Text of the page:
Vonnisbespreking: Implementering van die internasionale strafhof se lasbriewe vir die inhegtenisname van die Soedannese president Omar Hassan Ahmad al-Bashir
Lubbe, Hendrik J.
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On 15 March 2016 the supreme court of appeal (SCA) confirmed the high court's earlier judgment in which it held that the government had breached its obligations under the Rome Statute and the Implementation Act by failing to arrest and detain for surrender to the international court (ICC) Sudanese President Al-Bashir. The question before the high court, answered in the negative, was whether a cabinet resolution coupled with a ministerial notice that sought to grant immunity to Al-Bashir for the duration of the African Union summit that took place in Johannesburg from 7 to 15 June 2015 was capable of suspending the government's duties as described above. On appeal the government based its argument on immunity ratione personae under customary international law as embodied in section 4(1)(a) of the Diplomatic Immunities and Privileges Act. In response the Southern Africa litigation Centre (SALC), the respondent in the appeal and applicant in the high court, argued that the provisions of section 27(2) of the Rome Statute and sections 4(2) and 10(9) of the Implementation Act dealt specifically with these issues, in particular the waiver of immunity, and affirmed South Africa's obligation to arrest and surrender Al-Bashir. Secondly, the SALC joined issue with the government on whether or not the rules of customary international law afforded immunity to a head of state charged with international crimes before the ICC. The SCA was unable to hold that at that stage of the development of customary international law there was an international crimes exception to the immunity and inviolability that heads of state enjoy when visiting foreign countries and before foreign national courts. The SCA ended its consideration of customary international law without considering the effect of Security Council resolution 1593 that had referred the situation in Sudan to the ICC and turned to domestic law, which provided the ratio of the decision and found in favour of the respondent, dismissing the government's appeal, whereafter the government appealed again, this time to the constitutional court.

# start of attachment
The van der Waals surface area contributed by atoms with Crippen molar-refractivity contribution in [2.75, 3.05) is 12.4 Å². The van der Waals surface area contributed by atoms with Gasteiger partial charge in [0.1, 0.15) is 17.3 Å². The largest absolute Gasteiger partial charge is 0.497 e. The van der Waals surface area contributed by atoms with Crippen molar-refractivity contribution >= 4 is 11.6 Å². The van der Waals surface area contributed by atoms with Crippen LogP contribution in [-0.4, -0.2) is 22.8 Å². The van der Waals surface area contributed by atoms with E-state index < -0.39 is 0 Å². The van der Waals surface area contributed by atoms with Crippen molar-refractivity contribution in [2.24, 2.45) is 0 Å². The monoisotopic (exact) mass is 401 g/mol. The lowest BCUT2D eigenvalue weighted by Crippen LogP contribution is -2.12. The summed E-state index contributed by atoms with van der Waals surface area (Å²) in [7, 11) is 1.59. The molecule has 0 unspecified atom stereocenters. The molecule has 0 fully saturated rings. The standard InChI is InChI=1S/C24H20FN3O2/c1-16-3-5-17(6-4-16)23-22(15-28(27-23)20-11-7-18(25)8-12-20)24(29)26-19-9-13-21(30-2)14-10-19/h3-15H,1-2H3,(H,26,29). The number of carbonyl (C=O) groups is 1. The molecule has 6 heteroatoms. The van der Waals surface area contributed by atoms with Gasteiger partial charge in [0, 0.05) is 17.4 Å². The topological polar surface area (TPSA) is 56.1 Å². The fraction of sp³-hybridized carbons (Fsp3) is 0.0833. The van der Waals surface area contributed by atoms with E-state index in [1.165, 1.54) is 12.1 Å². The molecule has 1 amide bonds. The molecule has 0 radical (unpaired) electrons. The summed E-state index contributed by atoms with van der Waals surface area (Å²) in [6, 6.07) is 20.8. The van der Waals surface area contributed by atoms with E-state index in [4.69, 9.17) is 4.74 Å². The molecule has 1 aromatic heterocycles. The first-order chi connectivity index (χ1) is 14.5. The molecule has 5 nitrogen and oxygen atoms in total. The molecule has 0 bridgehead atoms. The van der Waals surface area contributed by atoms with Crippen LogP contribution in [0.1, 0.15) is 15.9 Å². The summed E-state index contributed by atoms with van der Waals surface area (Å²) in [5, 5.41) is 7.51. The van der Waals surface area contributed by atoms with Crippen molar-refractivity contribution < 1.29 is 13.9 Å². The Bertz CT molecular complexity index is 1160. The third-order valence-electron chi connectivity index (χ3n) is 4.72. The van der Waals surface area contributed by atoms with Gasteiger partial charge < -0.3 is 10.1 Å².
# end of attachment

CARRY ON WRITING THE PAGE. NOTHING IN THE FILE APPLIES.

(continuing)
- Faculty of Law